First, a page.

Book Review: A Little Hatred

A Little Hatred by Joe Abercrombie

My rating: 5 of 5 stars


A tremendously entertaining book by my favorite fantasy author. I cleared the whole 20 hour audiobook in almost one sitting. I don’t even want to hear my own internal monologue for 20 consecutive hours, but everything Abercrombie writes is gold, and Steven Pacey really brings the characters to life.

A Little Hatred follows Abercrombie’s patterned precedents of graphic violence, mentally ill protagonists, a continuum of nihilist greyscale morality, and biting, acerbic wit from pretty much every involved party, dumbasses included. However, this go-around, things are much sexier, because most of the protagonists are the 20something progeny of fan favorites from the previous trilogy, rather than a collection of grizzled, belching, genre-appropriate barbarians.

A thorough explanation of the young, dumb, and full of… you know 😉 trope comes from the three male characters driving the narrative, undoubtedly due to Abercrombie’s firsthand familiarity with the idea, having been a man in his twenties. Dark days indeed, and many of us barely escaped them with our hides intact.

Leo dan Brock is a caricature of arrogant vainglory, dominated by his chessmaster mother and trying to earn his place in the world by allowing his poorly controlled emotions to steer him through straits that, quite frankly, his ship isn’t outfitted for in the first place. Despite his myriad of character flaws, women keep forgiving his pomposity, because he’s pretty, and they really do.

Orso dan Luthar leans hard in the other direction, confronting the meaninglessness through self-effacing apathy and hedonism, right up until he can’t anymore. He is utterly adrift, drinking and fucking himself into a coma and not allowing the crapsack reality to disillusion him, right up until a flicker of idealism convinces him that, well, if he doesn’t try to change the world, who’s going to?

Brock’s Jungian shadow work counterpart is the Great Wolf, Stour Nightfall. The same basic drives motivate them both, but Nightfall comes at it as conquest, less high fantasy and more sword-and-sorcery, with Nietzschean sadism and performative brutality.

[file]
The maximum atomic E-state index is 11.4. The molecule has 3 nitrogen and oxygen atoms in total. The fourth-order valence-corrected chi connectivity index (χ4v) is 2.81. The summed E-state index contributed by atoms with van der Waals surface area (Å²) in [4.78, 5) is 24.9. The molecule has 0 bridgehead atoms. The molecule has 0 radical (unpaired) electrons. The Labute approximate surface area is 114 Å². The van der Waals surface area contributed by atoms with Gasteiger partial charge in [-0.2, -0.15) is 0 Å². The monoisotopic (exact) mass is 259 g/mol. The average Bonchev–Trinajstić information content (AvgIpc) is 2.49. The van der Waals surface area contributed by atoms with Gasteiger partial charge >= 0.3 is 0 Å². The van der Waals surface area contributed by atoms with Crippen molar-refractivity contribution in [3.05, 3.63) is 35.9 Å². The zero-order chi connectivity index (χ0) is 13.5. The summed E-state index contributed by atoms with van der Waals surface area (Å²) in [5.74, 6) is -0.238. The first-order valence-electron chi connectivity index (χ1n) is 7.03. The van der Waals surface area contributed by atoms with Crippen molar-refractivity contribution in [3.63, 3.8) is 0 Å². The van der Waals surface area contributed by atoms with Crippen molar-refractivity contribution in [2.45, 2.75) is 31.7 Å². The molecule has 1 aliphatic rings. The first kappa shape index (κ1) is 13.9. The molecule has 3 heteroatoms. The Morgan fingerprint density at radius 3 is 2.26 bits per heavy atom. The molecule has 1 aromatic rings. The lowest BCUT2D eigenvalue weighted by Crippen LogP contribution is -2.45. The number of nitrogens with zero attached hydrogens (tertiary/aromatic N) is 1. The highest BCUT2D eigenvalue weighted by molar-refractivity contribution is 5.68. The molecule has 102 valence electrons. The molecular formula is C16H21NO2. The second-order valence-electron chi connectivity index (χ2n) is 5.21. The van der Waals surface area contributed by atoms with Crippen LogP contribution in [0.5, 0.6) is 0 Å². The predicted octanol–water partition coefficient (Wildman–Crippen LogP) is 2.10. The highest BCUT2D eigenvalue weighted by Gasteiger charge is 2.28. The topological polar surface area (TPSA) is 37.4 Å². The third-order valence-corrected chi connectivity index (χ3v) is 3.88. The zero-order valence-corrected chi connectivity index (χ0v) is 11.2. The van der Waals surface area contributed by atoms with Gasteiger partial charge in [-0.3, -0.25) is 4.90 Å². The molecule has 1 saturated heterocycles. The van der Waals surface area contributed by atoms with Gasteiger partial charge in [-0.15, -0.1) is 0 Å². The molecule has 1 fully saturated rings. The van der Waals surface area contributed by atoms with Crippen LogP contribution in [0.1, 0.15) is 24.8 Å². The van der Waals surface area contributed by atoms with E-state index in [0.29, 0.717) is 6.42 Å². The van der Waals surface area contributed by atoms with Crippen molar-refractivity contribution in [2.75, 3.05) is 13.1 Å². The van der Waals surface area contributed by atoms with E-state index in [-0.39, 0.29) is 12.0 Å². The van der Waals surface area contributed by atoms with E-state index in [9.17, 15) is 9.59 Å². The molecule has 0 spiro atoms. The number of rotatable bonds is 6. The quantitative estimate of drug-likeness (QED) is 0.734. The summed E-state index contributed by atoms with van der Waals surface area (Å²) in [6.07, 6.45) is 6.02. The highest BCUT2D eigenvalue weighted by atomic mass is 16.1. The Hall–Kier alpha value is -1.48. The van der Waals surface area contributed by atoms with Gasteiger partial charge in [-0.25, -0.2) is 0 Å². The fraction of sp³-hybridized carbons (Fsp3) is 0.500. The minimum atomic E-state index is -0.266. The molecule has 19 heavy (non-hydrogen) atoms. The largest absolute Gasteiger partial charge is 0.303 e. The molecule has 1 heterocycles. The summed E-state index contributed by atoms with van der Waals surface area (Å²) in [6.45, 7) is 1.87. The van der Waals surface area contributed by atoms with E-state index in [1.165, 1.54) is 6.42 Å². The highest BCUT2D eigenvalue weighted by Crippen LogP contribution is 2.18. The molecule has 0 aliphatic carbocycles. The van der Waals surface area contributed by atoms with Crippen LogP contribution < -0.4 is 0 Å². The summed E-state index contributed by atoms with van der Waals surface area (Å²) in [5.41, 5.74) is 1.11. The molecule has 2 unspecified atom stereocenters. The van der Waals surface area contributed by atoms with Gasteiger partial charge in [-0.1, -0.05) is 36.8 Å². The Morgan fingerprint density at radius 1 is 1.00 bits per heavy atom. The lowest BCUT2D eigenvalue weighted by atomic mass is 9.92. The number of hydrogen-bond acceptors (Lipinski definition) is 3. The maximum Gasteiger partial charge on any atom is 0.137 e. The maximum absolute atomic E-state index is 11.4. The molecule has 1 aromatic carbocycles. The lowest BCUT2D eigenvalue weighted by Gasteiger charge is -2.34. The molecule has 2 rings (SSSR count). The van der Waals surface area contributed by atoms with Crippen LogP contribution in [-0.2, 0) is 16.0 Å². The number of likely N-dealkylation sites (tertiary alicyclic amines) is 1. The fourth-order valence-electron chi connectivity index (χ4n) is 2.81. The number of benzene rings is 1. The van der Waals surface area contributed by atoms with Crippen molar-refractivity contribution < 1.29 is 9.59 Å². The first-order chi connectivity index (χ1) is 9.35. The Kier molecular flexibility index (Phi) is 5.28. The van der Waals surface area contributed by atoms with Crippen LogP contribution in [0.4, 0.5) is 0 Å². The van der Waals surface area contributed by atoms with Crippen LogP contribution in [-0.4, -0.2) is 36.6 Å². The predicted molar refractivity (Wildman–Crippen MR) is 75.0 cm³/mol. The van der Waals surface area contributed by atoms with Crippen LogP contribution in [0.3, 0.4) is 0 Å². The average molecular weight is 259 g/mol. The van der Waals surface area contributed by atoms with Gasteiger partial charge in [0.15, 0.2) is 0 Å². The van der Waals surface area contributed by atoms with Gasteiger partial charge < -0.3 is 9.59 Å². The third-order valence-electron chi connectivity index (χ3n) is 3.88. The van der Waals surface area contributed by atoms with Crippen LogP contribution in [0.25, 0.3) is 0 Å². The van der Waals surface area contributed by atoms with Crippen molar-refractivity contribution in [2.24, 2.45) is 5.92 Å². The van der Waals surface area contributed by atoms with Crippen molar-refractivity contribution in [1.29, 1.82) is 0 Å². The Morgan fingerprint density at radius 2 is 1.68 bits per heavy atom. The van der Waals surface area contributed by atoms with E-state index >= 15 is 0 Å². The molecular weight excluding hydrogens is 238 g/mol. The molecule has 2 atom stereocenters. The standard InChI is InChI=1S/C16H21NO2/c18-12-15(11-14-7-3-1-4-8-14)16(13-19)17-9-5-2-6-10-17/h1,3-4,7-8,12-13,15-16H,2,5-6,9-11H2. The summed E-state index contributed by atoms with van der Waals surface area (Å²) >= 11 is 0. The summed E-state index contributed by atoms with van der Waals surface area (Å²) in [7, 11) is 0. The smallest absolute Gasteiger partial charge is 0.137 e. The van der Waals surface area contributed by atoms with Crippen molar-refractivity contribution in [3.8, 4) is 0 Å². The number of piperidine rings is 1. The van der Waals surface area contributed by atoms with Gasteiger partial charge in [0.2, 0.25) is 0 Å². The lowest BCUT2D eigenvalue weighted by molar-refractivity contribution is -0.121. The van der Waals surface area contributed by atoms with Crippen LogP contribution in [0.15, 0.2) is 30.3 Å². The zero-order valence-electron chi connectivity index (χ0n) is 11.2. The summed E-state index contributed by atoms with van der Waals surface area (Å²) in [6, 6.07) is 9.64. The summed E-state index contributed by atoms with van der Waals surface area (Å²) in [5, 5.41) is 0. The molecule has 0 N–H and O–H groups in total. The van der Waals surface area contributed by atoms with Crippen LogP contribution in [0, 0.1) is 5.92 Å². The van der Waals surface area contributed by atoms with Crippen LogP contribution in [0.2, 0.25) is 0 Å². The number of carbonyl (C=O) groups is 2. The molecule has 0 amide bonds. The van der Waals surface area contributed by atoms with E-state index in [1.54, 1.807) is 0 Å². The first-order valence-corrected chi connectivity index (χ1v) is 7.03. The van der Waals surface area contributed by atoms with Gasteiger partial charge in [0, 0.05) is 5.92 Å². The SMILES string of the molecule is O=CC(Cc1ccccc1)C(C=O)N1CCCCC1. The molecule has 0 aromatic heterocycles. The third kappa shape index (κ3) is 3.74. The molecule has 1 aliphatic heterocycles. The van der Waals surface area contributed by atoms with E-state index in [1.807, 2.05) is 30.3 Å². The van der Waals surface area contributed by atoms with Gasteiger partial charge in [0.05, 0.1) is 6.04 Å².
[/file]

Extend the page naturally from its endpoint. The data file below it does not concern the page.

These are the figureheads, the puppets that shape the play. The actual new powers coming to fruition develop in the form of the female primary characters, each in their own way.

Savine dan Glokta is the daughter of the Archlecter, the most feared man in the Union, now operating under the dismissive sobriquet “Old Sticks”, though it isn’t clear as to whether that was because of his cane or because of his withering. Savine uses her last name as leverage to catapult herself to the apex of Union high society, and weaponizes her keen intellect to get a stranglehold on all of the newly emergent business ventures that come from a civilization proceeding from the medieval to the industrial era. She doesn’t need or care about the money, but she figures it’s as good a way to keep score as any.

Rikke is the daughter of the Dogman who was, himself, a humble and goodhearted everyman. So is Rikke, although she also has the Long Eye, which allows her to see the future and makes her prone to epileptic fits and shit herself. Rikke is probably the most relatable character, operating on Northern naturalist sensibilities and the Dogman’s politesse, tempered with the advice from her friends, the mad witch Isren-i-Phail, and renown murderous spook Caul Shivers.

These five guide the flow of the future, gaining and losing influence as the events of the book unfold and banging each other like a Denny’s table full of drama club kids. (The exception being Stour, whose pathology has likely replaced sexual release with violence). In turn, they are guided by significant figures from the previous generation, though they all eventually turn from them, some more performatively than others.

I don’t want to risk spoiling it. It’s a truly incredible read. Abercrombie has a masterful command of psychology and characterization.

I profoundly hope someone kills Bayaz this go-round. I know he represents the status quo, or maybe the Illuminati conspiracy that there are unseen hands making sure everything in the world continues to suck so they can guarantee their own profit, but I think the catharsis of watching the miserable old fuck get his baldness sundered might make up for the breakdown of the analogy.



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